Indiana legislators vote for state constitutional ban on same-sex marriage

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Thursday, February 20, 2014

Laws regarding same-sex partnerships in the United States

██ Same-sex marriage1

██ Unions granting rights similar to marriage1,2

██ Legislation granting limited/enumerated rights1

██ Same-sex marriages performed elsewhere recognized1

██ No specific prohibition or recognition of same-sex marriages or unions

██ Statute bans same-sex marriage

██ Constitution bans same-sex marriage

██ Constitution bans same-sex marriage and some or all other kinds of same-sex unions


1May include recent laws or court decisions which have created legal recognition of same-sex relationships, but which have not entered into effect yet.
2Same-sex marriage laws in California are complicated, please see the Wikipedia article on same-sex marriage in California.

Indiana's Senate passed a proposed constitutional amendment Monday that would ban same-sex marriage in the state's constitution. Indiana's state law already prohibits same-sex marriage. A sentence banning civil unions was removed from the proposal.

For a constitutional amendment to be approved in Indiana, it must pass both the House of Representatives and the Senate during two separately elected legislatures, which means there has to be an election between the two sets of votes. The proposed amendment cannot be changed from one voting session to another and cannot be changed from the House of Representatives to the Senate. Once the proposed amendment has passed those hurdles, then the amendment goes to Indiana voters who vote yea or nay on the amendment.

Following the House of Representatives' approval, the Senate passed the proposed amendment, which is known as House Joint Resolution 3, with a vote of 32–17 Monday. Opponents needed eight more votes to stop the proposed amendment from reaching the necessary margin of support.

The proposed amendment already passed both houses in 2011. A change was made this legislative session when the second sentence was deleted first by the House of Representatives and then was passed in a similar form by the Senate Monday. The failure of the second sentence, which proposes to ban same-sex civil unions, could possibly open the door for civil unions in the future. Following the process, HJR-3 will be reviewed again by the next elected legislature in either 2015 or 2016 to remain in process.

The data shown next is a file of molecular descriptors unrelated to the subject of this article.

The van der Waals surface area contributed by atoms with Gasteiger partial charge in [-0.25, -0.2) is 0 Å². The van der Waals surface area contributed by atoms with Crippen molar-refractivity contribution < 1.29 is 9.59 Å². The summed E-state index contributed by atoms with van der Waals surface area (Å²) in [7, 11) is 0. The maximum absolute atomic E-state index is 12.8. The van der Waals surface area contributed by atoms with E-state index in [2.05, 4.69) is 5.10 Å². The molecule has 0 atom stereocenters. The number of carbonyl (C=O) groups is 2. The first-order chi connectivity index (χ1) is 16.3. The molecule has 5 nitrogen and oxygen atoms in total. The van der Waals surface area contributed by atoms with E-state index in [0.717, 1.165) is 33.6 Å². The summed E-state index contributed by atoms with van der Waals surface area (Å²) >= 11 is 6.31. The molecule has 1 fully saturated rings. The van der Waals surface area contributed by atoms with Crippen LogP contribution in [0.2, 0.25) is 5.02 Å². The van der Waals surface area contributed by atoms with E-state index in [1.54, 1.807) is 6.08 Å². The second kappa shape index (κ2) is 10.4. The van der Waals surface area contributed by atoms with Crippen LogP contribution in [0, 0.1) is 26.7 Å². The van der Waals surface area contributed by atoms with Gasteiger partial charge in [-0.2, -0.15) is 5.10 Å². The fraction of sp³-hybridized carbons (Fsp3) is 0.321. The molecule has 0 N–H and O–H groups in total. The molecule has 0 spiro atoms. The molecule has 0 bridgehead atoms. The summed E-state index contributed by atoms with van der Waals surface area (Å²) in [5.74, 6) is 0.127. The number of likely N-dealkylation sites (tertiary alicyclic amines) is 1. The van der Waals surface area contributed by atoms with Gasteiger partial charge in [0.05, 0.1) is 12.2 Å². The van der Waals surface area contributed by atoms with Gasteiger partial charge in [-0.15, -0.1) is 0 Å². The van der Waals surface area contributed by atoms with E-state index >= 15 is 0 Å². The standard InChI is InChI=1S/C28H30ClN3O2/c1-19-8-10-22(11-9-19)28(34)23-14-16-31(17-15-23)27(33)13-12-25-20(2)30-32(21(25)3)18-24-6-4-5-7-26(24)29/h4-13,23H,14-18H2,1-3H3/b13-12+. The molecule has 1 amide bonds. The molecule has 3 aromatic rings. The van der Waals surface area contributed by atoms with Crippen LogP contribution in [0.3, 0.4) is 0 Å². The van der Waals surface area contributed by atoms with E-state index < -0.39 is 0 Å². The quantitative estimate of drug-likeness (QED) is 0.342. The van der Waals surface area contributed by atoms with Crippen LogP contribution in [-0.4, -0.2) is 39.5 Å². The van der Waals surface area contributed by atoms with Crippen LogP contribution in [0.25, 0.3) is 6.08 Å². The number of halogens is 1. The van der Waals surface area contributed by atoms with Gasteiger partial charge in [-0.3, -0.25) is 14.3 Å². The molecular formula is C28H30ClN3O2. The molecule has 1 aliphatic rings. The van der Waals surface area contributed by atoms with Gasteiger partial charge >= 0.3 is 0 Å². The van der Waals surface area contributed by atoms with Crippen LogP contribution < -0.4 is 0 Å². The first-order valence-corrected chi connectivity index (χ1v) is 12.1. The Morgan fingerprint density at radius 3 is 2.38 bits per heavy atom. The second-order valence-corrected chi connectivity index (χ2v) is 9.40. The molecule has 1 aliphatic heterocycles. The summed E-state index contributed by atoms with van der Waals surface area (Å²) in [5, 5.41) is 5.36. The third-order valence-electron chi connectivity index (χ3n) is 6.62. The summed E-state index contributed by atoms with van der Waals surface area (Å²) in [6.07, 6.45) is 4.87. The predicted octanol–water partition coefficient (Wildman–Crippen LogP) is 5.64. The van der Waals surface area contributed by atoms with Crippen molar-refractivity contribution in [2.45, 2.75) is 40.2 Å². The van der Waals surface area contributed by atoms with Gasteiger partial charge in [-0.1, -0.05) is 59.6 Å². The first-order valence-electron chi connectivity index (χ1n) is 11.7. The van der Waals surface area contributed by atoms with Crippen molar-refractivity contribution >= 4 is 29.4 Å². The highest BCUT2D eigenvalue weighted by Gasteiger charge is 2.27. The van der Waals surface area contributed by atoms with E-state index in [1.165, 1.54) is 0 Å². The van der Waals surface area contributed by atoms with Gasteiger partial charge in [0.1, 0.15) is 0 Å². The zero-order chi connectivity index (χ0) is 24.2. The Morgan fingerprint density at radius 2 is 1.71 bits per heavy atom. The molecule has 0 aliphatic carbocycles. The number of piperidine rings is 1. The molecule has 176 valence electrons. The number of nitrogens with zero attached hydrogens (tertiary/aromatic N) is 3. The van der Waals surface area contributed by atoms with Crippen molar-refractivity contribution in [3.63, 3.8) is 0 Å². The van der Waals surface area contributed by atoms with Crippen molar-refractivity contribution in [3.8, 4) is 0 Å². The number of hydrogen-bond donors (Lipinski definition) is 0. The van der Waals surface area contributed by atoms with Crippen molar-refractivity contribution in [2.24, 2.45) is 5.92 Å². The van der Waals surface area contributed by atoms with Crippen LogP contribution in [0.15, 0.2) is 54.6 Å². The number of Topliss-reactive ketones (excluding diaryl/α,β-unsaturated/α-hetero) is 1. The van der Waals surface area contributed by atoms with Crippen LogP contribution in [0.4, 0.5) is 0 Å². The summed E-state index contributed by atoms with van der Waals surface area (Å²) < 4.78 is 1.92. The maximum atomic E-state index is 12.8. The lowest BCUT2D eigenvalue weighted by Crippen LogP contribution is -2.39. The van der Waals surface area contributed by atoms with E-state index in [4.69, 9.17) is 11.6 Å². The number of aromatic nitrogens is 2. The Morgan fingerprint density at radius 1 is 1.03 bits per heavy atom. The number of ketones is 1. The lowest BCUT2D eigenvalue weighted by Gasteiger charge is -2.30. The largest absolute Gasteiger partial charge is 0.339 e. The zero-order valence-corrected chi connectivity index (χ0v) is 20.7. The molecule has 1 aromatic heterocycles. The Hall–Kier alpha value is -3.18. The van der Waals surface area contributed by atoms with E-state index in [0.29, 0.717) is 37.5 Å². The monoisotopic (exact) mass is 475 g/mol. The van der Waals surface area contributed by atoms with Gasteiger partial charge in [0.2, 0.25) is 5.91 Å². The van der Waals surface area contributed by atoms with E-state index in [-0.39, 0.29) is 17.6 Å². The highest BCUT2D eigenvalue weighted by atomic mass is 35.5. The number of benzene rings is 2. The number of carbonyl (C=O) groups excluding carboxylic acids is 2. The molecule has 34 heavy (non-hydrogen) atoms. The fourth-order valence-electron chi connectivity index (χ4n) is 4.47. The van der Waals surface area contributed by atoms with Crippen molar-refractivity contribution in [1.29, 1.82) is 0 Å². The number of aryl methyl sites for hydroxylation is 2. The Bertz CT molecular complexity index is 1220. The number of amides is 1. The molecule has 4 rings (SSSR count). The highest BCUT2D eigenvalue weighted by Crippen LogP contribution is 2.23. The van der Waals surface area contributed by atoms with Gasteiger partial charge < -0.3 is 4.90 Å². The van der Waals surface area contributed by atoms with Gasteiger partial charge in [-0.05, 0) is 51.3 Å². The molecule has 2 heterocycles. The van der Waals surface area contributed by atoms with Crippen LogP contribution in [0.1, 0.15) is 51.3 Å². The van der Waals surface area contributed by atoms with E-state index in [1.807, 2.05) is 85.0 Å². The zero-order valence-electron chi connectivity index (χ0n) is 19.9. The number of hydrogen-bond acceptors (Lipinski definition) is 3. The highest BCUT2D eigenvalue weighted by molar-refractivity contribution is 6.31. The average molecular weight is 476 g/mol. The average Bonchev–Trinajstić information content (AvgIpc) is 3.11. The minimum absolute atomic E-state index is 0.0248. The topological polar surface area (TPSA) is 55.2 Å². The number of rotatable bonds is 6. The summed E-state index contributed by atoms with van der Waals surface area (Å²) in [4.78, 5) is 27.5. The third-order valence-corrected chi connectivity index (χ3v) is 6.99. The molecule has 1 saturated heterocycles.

Although the amended version grants the possibility for civil unions in the future, some in the LGBT (Lesbian, Gay, Bisexual, Transgender) community say it isn't enough.

"I think it's still bad because it fails to legitimize us as human beings, since it's trying to deny us basic rights,” said Myranda Wanden, program director at Indiana Youth Group, an organization that provides support and advocacy for LBGT teens and young adults.

Indiana Governor Mike Pence supported the proposed amendment. Pence, in his "State of the State" speech for 2014, said, “I believe in traditional marriage, and I have long held the view that the people, rather than unelected judges, should decide matters of such great consequence". Pence also called for a civil debate for the matter and to treat everyone with respect.

“I think the rest of the country is moving towards being more open and accepting about gay marriage," Wanden said. "I think Indiana, which is a conservative red state, saw this and wanted to resist the changing tide. I think it caused fear in many legislators, but I definitely don't think it's reflective of a majority of the Indiana population.”

Indiana is not the only state that prohibits same-sex marriage by law or as proposed by constitution. There are 29 other states that prohibit same-sex civil marriages under their constitutions, while Indiana and three other states prohibit it by statute. The states that allow for some form of same-sex marriage number 17 plus Washington, DC.

Worldwide, there is a wide diversity in same-sex marriage and rights laws. At this time, 17 countries allow same-sex marriage, the most recent being Scotland. Most of the countries that allow same-sex marriage are concentrated in Europe, but there are also countries in South America and Africa, as well as New Zealand, Canada, and parts of Mexico that have legalized same-sex marriage. Homosexual sex is legally criminal in at least 78 countries, and punishable by death in five.


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Wikinews
This article features first-hand journalism by Wikinews members. See the collaboration page for more details.

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